I'm not sure what their purpose can be in a debate about TCS (where they were brought up). None of the children in the studies were raised in a TCS fashion.
People think if you did raise kids in a TCS way, it wouldn't change these things, because they are genetic. But how do they know that?
The reason they think it must be genetic is they think that's the only explanation. Their argument goes like this:
- my kid is like this
- i didn't do anything wrong
- therefore something outside of my control, like genes, must have done it
- and therefore changing things under my control, like how i parent, wouldn't work
That argument uncritically assumes that most parents don't make any mistakes. It assumes there is nothing they could do better.
TCS can point out a lot of things that they might be able to improve on. Would it work well? We have good reason to think it would, in theory. Why won't they try it? They are the ones saying interventions based on changing parenting behavior are powerless, so what harm could be done? Oh, yeah, interventions are only powerless to help, but can hurt! Why? Because they are already parenting perfectly, so any change must make things worse. It's so arrogant to think you couldn't do any better than you have done!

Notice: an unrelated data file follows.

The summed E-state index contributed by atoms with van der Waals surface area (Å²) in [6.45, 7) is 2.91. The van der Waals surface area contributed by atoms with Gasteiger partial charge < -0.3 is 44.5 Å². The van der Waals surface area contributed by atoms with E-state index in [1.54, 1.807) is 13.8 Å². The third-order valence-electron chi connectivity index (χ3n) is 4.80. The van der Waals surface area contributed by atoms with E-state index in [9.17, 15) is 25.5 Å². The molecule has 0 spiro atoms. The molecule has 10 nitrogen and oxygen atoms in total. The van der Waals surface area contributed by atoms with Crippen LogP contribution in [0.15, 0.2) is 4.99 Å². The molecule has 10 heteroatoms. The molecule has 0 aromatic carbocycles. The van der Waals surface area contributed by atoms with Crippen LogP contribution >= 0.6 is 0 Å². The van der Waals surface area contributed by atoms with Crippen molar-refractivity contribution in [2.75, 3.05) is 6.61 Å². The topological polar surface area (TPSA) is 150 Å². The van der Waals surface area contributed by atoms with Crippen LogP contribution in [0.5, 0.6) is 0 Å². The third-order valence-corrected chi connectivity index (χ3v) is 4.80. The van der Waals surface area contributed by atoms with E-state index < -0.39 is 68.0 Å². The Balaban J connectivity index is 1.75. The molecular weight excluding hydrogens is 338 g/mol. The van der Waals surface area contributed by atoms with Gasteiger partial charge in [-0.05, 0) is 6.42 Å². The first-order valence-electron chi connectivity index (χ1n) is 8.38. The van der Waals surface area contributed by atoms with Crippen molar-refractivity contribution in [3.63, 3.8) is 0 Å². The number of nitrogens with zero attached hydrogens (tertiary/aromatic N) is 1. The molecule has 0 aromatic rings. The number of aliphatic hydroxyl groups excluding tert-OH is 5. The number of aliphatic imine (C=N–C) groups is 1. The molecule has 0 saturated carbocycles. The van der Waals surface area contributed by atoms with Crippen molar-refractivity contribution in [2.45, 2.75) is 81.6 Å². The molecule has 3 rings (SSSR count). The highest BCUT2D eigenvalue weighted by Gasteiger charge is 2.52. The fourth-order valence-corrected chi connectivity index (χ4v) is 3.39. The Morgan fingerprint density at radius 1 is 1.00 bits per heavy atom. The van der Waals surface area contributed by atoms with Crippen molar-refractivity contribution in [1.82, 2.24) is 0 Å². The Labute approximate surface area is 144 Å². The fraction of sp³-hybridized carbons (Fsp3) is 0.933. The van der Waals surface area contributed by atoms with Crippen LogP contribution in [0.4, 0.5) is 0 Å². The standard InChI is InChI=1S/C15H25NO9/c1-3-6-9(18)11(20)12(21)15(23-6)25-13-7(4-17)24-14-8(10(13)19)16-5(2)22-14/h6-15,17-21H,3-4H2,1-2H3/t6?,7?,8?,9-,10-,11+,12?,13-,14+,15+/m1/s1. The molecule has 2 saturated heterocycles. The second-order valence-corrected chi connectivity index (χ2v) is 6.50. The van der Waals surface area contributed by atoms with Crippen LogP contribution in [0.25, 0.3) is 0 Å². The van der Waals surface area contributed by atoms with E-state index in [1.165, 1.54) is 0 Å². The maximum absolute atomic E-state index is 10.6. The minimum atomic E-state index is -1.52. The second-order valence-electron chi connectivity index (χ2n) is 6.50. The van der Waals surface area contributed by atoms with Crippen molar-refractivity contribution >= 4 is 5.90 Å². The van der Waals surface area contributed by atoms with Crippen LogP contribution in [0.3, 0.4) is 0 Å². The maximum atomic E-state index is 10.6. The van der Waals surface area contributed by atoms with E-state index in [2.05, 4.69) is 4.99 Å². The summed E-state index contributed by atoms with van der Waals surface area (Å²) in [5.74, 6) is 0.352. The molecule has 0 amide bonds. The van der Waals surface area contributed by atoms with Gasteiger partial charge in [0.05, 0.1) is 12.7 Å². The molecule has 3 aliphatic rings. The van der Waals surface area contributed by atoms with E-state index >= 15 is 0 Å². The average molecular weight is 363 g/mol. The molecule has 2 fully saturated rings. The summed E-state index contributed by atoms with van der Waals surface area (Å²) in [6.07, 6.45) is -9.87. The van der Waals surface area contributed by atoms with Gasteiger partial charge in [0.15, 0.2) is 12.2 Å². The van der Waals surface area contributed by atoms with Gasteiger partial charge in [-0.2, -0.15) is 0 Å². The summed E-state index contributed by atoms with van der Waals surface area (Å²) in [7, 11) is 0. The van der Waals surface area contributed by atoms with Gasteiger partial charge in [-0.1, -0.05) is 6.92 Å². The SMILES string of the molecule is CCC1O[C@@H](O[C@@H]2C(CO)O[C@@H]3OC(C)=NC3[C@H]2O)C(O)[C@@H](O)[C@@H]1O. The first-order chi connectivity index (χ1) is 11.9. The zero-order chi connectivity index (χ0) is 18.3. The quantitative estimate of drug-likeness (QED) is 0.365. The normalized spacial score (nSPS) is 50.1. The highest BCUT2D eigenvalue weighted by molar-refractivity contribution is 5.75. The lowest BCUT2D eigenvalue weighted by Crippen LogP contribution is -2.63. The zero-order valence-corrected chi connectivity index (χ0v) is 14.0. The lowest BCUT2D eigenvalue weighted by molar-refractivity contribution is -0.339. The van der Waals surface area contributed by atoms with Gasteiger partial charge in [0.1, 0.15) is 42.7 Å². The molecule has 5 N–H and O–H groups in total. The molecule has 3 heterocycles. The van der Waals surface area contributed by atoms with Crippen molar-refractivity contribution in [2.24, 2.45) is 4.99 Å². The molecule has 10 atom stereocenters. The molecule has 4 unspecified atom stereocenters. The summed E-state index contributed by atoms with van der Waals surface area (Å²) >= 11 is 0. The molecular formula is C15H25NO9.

The fact is that very young children have already faced the following:
- gotten some bad advice from their parents
- seen their parents set a bad example about how to handle some situations
- seen their parents get angry
- been intentionally thwarted by their parents
- been made to cry by their parents
- not being allowed to make a lot of decisions in their life (how are they gonna improve without getting to practice? and why are they going to try to learn about decision making if they have no decisions to make?)
- being intentionally indoctrinated with some dogmas the parents have accepted uncritically (and if child resists accepting it, his parent gets angry and hurts him)
Parents do a lot of things that cause their children to be bad at making decisions. Then they use that badness to justify doing it more.